Alma, which has been operated by chef Ari Taymor and owner Ashleigh Parsons, was opened in 2012 for less than $50,000. The duo built the restaurant from the ground up without any investors and relying only on donations from friends and family. The tiny 39-seat space is located in downtown Los Angeles and has been known for its meals and beverages.
Unfortunately, Alma is in the midst of a legal situation and is forced to ask for the funds. A lawsuit against the unique restaurant, which has been filed by a former advisor, accusing of Taymor and Parsons of fraud.
“A year ago, a former friend and advisor who sought to partner with our business sued us. The charges alleged in the suit are serious, including fraud and unjust enrichment. For the past year, Alma has been hit hard with legal fees required to manage and defend the business against this suit. We along with our advisors and legal counsel maintain wholeheartedly that we did nothing to deserve these charges.
“The individual suing us is a wealthy and connected member of the Hollywood entertainment community. Further, the opposing firm representing him is powerful and influential. While his accusations are unfounded, this individual vowed to attempt to bankrupt our business, using the lawsuit as a form of retribution for our having declined their advances for ownership of Alma.”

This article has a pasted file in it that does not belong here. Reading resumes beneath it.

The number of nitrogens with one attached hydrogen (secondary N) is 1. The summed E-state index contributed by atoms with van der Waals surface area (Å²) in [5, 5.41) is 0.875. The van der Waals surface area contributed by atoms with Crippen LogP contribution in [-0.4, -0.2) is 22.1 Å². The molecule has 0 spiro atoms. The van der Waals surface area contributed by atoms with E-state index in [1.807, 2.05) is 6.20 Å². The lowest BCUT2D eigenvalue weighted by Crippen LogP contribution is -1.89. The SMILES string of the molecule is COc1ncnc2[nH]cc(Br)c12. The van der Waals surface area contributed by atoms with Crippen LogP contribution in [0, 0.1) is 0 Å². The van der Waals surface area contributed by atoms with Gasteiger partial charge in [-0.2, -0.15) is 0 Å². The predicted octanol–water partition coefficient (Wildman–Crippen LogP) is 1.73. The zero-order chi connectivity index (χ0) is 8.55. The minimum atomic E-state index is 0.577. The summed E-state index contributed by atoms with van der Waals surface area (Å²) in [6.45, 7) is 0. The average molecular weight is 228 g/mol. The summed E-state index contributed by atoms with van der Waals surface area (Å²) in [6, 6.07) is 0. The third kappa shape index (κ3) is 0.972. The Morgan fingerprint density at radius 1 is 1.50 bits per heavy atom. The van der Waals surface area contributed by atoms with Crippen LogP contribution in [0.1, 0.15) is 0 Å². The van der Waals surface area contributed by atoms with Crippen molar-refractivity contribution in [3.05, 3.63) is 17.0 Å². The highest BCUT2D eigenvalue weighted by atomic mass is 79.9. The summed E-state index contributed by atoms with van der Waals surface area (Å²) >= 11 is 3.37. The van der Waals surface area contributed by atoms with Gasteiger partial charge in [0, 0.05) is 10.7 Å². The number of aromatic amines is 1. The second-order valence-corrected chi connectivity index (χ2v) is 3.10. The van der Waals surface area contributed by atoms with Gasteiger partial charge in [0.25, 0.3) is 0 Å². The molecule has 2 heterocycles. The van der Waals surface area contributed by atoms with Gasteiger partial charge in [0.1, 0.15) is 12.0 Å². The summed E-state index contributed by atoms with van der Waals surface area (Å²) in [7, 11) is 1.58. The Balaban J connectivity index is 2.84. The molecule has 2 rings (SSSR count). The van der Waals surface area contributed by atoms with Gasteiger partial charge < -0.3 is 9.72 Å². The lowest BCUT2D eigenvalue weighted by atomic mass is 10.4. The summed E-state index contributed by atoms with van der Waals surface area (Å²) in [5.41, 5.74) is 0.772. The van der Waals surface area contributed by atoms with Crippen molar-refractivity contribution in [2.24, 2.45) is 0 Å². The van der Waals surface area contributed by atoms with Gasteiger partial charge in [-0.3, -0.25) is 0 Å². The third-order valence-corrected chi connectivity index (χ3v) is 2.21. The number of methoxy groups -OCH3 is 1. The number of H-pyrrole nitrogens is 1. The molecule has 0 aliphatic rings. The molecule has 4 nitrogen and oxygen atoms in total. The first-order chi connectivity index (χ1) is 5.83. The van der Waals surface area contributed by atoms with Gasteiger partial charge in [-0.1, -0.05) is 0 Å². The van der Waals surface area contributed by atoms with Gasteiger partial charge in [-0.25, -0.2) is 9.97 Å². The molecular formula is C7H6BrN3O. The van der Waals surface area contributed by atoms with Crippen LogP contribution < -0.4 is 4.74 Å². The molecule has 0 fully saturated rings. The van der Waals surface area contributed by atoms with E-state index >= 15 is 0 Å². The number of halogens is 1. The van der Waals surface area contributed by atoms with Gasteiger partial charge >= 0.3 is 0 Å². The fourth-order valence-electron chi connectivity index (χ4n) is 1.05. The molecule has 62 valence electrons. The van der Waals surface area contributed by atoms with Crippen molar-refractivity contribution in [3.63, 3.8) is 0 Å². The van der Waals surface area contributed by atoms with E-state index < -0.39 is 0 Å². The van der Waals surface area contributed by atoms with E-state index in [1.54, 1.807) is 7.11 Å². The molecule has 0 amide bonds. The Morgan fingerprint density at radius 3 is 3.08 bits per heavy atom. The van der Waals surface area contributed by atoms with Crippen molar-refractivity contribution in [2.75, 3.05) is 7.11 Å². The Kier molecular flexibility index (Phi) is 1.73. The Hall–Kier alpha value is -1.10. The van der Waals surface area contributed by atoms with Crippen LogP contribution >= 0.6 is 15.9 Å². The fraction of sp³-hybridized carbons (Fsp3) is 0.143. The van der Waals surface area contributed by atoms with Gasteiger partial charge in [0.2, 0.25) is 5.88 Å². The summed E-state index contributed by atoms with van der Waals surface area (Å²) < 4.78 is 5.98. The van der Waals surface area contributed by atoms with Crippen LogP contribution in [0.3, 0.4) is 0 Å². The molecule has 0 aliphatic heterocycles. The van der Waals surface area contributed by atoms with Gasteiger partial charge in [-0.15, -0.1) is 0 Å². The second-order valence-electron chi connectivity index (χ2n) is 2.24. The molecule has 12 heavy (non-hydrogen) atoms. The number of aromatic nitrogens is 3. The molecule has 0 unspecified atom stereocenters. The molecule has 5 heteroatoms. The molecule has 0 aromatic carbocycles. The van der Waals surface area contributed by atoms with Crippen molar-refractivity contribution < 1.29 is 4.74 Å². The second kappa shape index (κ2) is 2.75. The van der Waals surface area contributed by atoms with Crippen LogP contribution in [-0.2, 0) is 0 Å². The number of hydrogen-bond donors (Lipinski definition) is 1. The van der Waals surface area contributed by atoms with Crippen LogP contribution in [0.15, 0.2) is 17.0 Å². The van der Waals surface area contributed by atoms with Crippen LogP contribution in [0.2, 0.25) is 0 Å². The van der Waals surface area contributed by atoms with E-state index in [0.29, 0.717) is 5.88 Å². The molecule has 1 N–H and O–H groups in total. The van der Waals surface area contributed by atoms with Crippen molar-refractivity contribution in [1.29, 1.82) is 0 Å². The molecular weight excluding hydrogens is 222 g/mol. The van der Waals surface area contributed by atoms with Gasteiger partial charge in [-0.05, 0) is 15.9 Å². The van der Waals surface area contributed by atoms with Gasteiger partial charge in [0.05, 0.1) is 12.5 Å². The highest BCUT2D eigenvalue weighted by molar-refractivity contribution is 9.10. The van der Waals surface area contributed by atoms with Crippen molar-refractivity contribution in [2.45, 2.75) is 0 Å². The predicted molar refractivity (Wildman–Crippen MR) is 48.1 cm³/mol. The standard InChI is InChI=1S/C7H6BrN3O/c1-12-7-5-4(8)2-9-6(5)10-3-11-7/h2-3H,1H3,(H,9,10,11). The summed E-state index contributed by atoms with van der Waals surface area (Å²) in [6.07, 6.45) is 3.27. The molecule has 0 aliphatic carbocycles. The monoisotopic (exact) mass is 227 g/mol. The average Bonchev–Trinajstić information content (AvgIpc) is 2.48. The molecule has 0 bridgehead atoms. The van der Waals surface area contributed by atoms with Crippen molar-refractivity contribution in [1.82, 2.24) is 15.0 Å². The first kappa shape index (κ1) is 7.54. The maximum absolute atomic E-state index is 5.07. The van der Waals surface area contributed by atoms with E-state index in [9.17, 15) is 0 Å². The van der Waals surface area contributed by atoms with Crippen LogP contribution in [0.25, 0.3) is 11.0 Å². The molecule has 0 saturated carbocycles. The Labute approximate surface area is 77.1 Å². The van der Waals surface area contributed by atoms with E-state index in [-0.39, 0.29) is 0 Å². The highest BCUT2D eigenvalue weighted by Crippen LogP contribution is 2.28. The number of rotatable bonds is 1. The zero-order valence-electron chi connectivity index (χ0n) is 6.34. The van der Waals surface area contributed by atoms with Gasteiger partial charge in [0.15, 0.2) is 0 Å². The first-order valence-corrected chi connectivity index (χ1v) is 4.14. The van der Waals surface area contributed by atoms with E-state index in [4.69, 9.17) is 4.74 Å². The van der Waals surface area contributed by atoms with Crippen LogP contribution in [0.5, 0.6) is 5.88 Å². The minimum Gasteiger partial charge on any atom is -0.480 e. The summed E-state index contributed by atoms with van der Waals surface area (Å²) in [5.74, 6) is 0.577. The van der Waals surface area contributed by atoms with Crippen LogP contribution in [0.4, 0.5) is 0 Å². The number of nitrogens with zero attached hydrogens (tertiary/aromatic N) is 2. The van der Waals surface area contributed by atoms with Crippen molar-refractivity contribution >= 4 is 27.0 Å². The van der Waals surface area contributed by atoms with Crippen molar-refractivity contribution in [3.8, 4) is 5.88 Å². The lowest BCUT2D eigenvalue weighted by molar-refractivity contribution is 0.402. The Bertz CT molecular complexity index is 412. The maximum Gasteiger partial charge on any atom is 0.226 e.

Refusing to allow the situation get the best of them, Taymor and Parsons explained:
“Too often artists, inventors, thinkers and small business owners are intimidated, bullied and silenced by powerful individuals and corporations. We feel it is our responsibility as small business owners and entrepreneurs to be transparent with our current situation, to shed light on all and to share about this struggle publicly.
“We believe that Alma has just begun to fulfill its potential and embody purpose as a business and as a force in this community. In this coming year, we have plans to pioneer a rooftop garden program in downtown LA, expand our outreach program and of course to strengthen our ties to local farmers, providing practical support through responsible sourcing during this historic drought. We have so much growing to do within our community and so much to share.”
Those who back the project will receive rewards such as posters, totes, dinner for two, etc. Since its launch, the campaign has raised nearly half of its initial goal. It is set to close at the end of July.
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